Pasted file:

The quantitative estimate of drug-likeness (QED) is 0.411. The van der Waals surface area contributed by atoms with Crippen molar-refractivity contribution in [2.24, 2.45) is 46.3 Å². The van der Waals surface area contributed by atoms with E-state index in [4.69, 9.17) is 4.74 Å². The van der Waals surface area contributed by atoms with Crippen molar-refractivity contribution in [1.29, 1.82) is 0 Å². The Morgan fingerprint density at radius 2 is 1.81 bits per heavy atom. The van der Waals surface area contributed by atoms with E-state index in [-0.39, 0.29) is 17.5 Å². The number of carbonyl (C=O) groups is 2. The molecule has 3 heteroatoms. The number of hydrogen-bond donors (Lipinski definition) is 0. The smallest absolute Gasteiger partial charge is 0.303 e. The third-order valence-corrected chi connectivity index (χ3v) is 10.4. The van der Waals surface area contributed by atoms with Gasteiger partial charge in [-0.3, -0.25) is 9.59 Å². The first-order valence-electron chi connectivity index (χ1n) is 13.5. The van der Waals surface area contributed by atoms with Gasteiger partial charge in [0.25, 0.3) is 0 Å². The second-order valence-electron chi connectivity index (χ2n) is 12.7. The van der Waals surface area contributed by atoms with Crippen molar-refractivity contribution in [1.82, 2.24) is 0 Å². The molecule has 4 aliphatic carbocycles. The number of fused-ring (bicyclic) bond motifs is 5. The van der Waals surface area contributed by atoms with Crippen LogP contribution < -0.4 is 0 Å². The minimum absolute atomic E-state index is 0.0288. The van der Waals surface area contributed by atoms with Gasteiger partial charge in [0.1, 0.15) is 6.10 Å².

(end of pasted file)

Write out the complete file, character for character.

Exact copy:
The quantitative estimate of drug-likeness (QED) is 0.411. The van der Waals surface area contributed by atoms with Crippen molar-refractivity contribution in [2.24, 2.45) is 46.3 Å². The van der Waals surface area contributed by atoms with E-state index in [4.69, 9.17) is 4.74 Å². The van der Waals surface area contributed by atoms with Crippen molar-refractivity contribution in [1.29, 1.82) is 0 Å². The Morgan fingerprint density at radius 2 is 1.81 bits per heavy atom. The van der Waals surface area contributed by atoms with E-state index in [-0.39, 0.29) is 17.5 Å². The number of carbonyl (C=O) groups is 2. The molecule has 3 heteroatoms. The number of hydrogen-bond donors (Lipinski definition) is 0. The smallest absolute Gasteiger partial charge is 0.303 e. The third-order valence-corrected chi connectivity index (χ3v) is 10.4. The van der Waals surface area contributed by atoms with Gasteiger partial charge in [-0.3, -0.25) is 9.59 Å². The first-order valence-electron chi connectivity index (χ1n) is 13.5. The van der Waals surface area contributed by atoms with Gasteiger partial charge in [0.25, 0.3) is 0 Å². The second-order valence-electron chi connectivity index (χ2n) is 12.7. The van der Waals surface area contributed by atoms with Crippen molar-refractivity contribution in [1.82, 2.24) is 0 Å². The molecule has 4 aliphatic carbocycles. The number of fused-ring (bicyclic) bond motifs is 5. The van der Waals surface area contributed by atoms with Crippen LogP contribution < -0.4 is 0 Å². The minimum absolute atomic E-state index is 0.0288. The van der Waals surface area contributed by atoms with Gasteiger partial charge in [0.1, 0.15) is 6.10 Å².